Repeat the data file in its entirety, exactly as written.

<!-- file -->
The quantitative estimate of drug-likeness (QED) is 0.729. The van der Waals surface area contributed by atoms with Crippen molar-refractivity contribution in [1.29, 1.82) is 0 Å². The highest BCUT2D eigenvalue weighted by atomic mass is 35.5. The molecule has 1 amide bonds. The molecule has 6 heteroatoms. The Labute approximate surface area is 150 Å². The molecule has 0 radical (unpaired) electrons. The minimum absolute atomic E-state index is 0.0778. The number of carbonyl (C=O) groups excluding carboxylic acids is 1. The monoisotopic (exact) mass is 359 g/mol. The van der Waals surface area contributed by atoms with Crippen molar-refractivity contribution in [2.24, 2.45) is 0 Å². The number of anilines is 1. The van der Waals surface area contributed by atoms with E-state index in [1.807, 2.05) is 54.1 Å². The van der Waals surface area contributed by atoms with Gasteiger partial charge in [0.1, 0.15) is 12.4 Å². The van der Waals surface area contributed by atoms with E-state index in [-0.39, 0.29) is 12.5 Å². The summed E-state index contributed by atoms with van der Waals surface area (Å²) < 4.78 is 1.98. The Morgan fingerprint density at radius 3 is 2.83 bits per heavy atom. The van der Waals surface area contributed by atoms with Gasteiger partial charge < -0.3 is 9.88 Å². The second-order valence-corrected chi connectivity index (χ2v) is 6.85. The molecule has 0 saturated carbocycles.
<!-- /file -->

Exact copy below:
The quantitative estimate of drug-likeness (QED) is 0.729. The van der Waals surface area contributed by atoms with Crippen molar-refractivity contribution in [1.29, 1.82) is 0 Å². The highest BCUT2D eigenvalue weighted by atomic mass is 35.5. The molecule has 1 amide bonds. The molecule has 6 heteroatoms. The Labute approximate surface area is 150 Å². The molecule has 0 radical (unpaired) electrons. The minimum absolute atomic E-state index is 0.0778. The number of carbonyl (C=O) groups excluding carboxylic acids is 1. The monoisotopic (exact) mass is 359 g/mol. The van der Waals surface area contributed by atoms with Crippen molar-refractivity contribution in [2.24, 2.45) is 0 Å². The number of anilines is 1. The van der Waals surface area contributed by atoms with E-state index in [1.807, 2.05) is 54.1 Å². The van der Waals surface area contributed by atoms with Gasteiger partial charge in [0.1, 0.15) is 12.4 Å². The van der Waals surface area contributed by atoms with E-state index in [-0.39, 0.29) is 12.5 Å². The summed E-state index contributed by atoms with van der Waals surface area (Å²) < 4.78 is 1.98. The Morgan fingerprint density at radius 3 is 2.83 bits per heavy atom. The van der Waals surface area contributed by atoms with Gasteiger partial charge < -0.3 is 9.88 Å². The second-order valence-corrected chi connectivity index (χ2v) is 6.85. The molecule has 0 saturated carbocycles.